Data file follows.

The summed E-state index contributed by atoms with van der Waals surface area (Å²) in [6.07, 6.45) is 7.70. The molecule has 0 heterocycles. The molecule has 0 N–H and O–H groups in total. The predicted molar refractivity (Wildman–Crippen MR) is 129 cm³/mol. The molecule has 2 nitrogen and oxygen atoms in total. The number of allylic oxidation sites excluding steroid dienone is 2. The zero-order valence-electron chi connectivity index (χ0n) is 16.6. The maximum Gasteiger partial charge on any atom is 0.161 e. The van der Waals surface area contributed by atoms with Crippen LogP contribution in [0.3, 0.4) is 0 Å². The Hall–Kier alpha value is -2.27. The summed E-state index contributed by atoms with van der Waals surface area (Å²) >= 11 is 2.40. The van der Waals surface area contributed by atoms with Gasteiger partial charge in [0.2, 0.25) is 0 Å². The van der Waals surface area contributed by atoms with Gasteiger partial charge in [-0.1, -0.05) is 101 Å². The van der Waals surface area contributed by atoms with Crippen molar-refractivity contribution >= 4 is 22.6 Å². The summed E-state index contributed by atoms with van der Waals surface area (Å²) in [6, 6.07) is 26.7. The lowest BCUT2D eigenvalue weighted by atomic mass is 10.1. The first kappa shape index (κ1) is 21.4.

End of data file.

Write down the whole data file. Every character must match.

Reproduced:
The summed E-state index contributed by atoms with van der Waals surface area (Å²) in [6.07, 6.45) is 7.70. The molecule has 0 heterocycles. The molecule has 0 N–H and O–H groups in total. The predicted molar refractivity (Wildman–Crippen MR) is 129 cm³/mol. The molecule has 2 nitrogen and oxygen atoms in total. The number of allylic oxidation sites excluding steroid dienone is 2. The zero-order valence-electron chi connectivity index (χ0n) is 16.6. The maximum Gasteiger partial charge on any atom is 0.161 e. The van der Waals surface area contributed by atoms with Crippen LogP contribution in [0.3, 0.4) is 0 Å². The Hall–Kier alpha value is -2.27. The summed E-state index contributed by atoms with van der Waals surface area (Å²) >= 11 is 2.40. The van der Waals surface area contributed by atoms with Gasteiger partial charge in [0.2, 0.25) is 0 Å². The van der Waals surface area contributed by atoms with Gasteiger partial charge in [-0.1, -0.05) is 101 Å². The van der Waals surface area contributed by atoms with Crippen molar-refractivity contribution >= 4 is 22.6 Å². The summed E-state index contributed by atoms with van der Waals surface area (Å²) in [6, 6.07) is 26.7. The lowest BCUT2D eigenvalue weighted by atomic mass is 10.1. The first kappa shape index (κ1) is 21.4.